150 pre-schoolers are hospitalised in New Zealand each year due to preventable diseases.
Immunisation is the most effective way to actively protect your child from preventable diseases, ranging from whooping cough to meningitis and measles, whilst also preventing the spread of those diseases to others.
This week is Immunisation Awareness Week. Immunisations protect our tamariki from a number of diseases and are free to all children in New Zealand. During childhood, our children are exposed to thousands of germs, some of which are potentially harmful to their health. These diseases can have serious complications for babies, including death and can spread from older friends and whānau.
Starting immunisation at six weeks begins to provide protection during the most vulnerable periods of childhood. Early protection is important because the younger the baby, usually the more serious the disease. Immunisations then are given at 3, 5 and 15 months, and at 4 years.
Delaying or missing immunisations increases the risk of getting these diseases and reduces the protection when it’s needed most. Having all the immunisations is important for the best chance of strong protection. If your baby misses a dose, you can still catch up.
All immunisations are injections. Baby’s immune system responds to immunisation in the same way it would if the baby came into contact with the disease, but without the serious effects of the actual disease.
Immunisation uses the body’s natural defence mechanism, the immune response, to build resistance to specific infections. When an immunised person comes in contact with that disease in the future, their immune system will respond to prevent them developing the disease.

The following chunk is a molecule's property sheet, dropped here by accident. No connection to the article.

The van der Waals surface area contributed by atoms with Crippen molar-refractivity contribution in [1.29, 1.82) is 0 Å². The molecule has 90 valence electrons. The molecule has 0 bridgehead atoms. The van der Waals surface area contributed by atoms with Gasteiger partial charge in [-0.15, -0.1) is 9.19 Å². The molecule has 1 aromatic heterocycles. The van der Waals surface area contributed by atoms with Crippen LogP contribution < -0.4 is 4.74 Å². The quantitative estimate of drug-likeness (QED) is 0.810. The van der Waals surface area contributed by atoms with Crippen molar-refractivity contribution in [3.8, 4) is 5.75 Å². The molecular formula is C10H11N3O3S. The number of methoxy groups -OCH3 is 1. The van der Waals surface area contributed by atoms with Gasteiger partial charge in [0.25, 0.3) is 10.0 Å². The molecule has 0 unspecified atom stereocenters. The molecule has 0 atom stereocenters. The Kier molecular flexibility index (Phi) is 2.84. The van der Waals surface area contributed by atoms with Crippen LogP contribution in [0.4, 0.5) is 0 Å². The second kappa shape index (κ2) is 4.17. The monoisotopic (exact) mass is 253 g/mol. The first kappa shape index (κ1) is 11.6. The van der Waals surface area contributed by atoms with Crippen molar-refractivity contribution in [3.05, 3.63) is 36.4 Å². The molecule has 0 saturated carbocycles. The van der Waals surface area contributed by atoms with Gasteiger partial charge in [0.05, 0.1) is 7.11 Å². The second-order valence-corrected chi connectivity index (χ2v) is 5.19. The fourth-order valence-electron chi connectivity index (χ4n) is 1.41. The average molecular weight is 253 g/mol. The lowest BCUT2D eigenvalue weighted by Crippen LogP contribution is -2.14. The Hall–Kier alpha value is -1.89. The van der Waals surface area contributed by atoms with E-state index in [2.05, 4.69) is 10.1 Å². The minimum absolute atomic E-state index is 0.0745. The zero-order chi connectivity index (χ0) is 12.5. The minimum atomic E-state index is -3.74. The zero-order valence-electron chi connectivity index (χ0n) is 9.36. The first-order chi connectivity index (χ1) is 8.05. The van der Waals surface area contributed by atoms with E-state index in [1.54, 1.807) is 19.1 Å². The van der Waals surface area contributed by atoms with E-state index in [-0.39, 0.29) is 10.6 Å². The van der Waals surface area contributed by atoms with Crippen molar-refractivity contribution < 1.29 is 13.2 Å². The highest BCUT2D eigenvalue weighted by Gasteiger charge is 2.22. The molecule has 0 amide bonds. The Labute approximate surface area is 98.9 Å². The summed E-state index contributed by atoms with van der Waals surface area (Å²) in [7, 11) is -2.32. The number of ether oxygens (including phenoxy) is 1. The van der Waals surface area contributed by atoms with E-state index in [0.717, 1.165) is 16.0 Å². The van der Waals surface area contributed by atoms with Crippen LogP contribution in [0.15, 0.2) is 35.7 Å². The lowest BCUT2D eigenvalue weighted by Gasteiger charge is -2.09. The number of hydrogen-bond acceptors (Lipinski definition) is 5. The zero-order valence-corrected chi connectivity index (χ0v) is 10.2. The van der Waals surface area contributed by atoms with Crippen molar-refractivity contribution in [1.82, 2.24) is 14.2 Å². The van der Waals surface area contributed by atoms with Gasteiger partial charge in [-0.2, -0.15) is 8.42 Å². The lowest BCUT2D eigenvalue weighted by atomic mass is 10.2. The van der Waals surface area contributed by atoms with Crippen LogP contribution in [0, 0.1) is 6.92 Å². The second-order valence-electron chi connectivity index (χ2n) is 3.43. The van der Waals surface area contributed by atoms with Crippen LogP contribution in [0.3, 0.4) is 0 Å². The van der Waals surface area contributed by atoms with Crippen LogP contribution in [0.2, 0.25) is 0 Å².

Immunisations have risks as well as benefits just like any medicine. Most children experience no harmful effects following immunisation and serious side effects are rare.
One of the main barriers to vaccination for some parents is the fear that the vaccine itself will cause harm to the child. This is despite the fact that the risk of adverse effects from vaccination is extremely low compared to the risks to the child if they contract the disease.
Parents may rely on the fact that the majority of other children are immunised to protect their own child. However, this simply increases the risk for everyone, by increasing the circulation of disease.
You can also give your child the best start by getting immunised during pregnancy. It is recommended that pregnant women have the free seasonal influenza and whooping cough booster vaccinations to protect both them and their unborn child.
Contact our GP Clinics or Tamariki Ora team for more information. FREE Phone 0800 808 4024.